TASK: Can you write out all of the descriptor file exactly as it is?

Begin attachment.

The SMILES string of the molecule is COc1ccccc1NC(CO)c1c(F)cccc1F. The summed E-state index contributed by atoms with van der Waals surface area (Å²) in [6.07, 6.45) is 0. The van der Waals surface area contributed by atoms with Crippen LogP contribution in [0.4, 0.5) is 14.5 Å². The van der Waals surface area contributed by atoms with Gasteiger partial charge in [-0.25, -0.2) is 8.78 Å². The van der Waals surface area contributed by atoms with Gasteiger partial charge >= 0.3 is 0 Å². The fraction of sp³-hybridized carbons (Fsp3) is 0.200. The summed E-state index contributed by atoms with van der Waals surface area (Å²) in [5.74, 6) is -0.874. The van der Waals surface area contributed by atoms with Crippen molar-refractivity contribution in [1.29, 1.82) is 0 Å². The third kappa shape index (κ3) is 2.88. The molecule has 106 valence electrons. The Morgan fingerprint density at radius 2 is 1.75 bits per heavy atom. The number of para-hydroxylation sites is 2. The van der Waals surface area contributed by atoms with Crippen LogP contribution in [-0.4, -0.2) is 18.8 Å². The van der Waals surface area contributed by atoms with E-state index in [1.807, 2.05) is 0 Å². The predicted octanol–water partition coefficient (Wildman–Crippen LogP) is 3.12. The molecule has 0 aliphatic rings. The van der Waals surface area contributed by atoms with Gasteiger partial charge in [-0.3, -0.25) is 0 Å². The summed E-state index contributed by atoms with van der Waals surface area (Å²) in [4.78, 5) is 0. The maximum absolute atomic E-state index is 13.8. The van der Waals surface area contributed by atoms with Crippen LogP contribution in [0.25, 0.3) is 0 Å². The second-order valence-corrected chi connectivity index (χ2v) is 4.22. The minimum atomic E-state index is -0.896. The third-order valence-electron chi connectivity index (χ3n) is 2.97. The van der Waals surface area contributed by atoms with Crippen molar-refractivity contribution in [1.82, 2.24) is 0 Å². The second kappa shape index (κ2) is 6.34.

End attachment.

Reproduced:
The SMILES string of the molecule is COc1ccccc1NC(CO)c1c(F)cccc1F. The summed E-state index contributed by atoms with van der Waals surface area (Å²) in [6.07, 6.45) is 0. The van der Waals surface area contributed by atoms with Crippen LogP contribution in [0.4, 0.5) is 14.5 Å². The van der Waals surface area contributed by atoms with Gasteiger partial charge in [-0.25, -0.2) is 8.78 Å². The van der Waals surface area contributed by atoms with Gasteiger partial charge >= 0.3 is 0 Å². The fraction of sp³-hybridized carbons (Fsp3) is 0.200. The summed E-state index contributed by atoms with van der Waals surface area (Å²) in [5.74, 6) is -0.874. The van der Waals surface area contributed by atoms with Crippen molar-refractivity contribution in [1.29, 1.82) is 0 Å². The third kappa shape index (κ3) is 2.88. The molecule has 106 valence electrons. The Morgan fingerprint density at radius 2 is 1.75 bits per heavy atom. The number of para-hydroxylation sites is 2. The van der Waals surface area contributed by atoms with Crippen LogP contribution in [-0.4, -0.2) is 18.8 Å². The van der Waals surface area contributed by atoms with E-state index in [1.807, 2.05) is 0 Å². The predicted octanol–water partition coefficient (Wildman–Crippen LogP) is 3.12. The molecule has 0 aliphatic rings. The van der Waals surface area contributed by atoms with Gasteiger partial charge in [-0.3, -0.25) is 0 Å². The summed E-state index contributed by atoms with van der Waals surface area (Å²) in [4.78, 5) is 0. The maximum absolute atomic E-state index is 13.8. The van der Waals surface area contributed by atoms with Crippen LogP contribution in [0.25, 0.3) is 0 Å². The second-order valence-corrected chi connectivity index (χ2v) is 4.22. The minimum atomic E-state index is -0.896. The third-order valence-electron chi connectivity index (χ3n) is 2.97. The van der Waals surface area contributed by atoms with Crippen molar-refractivity contribution in [1.82, 2.24) is 0 Å². The second kappa shape index (κ2) is 6.34.